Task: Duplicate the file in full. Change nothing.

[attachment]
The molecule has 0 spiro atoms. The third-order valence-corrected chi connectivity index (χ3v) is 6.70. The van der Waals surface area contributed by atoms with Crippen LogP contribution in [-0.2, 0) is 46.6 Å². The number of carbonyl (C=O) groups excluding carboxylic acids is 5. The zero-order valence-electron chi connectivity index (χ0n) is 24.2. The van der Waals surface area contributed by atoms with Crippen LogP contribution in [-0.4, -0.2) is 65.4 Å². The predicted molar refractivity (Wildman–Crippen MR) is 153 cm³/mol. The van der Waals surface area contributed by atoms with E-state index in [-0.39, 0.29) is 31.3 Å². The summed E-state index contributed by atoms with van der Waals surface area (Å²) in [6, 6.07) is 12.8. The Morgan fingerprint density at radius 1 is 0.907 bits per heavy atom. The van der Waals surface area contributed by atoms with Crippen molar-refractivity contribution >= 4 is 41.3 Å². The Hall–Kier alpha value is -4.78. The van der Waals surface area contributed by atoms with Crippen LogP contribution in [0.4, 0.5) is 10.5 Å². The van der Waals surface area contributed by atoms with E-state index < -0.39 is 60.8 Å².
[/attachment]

The molecule has 0 spiro atoms. The third-order valence-corrected chi connectivity index (χ3v) is 6.70. The van der Waals surface area contributed by atoms with Crippen LogP contribution in [-0.2, 0) is 46.6 Å². The number of carbonyl (C=O) groups excluding carboxylic acids is 5. The zero-order valence-electron chi connectivity index (χ0n) is 24.2. The van der Waals surface area contributed by atoms with Crippen LogP contribution in [-0.4, -0.2) is 65.4 Å². The predicted molar refractivity (Wildman–Crippen MR) is 153 cm³/mol. The van der Waals surface area contributed by atoms with E-state index in [-0.39, 0.29) is 31.3 Å². The summed E-state index contributed by atoms with van der Waals surface area (Å²) in [6, 6.07) is 12.8. The Morgan fingerprint density at radius 1 is 0.907 bits per heavy atom. The van der Waals surface area contributed by atoms with Crippen molar-refractivity contribution >= 4 is 41.3 Å². The Hall–Kier alpha value is -4.78. The van der Waals surface area contributed by atoms with Crippen LogP contribution in [0.4, 0.5) is 10.5 Å². The van der Waals surface area contributed by atoms with E-state index < -0.39 is 60.8 Å².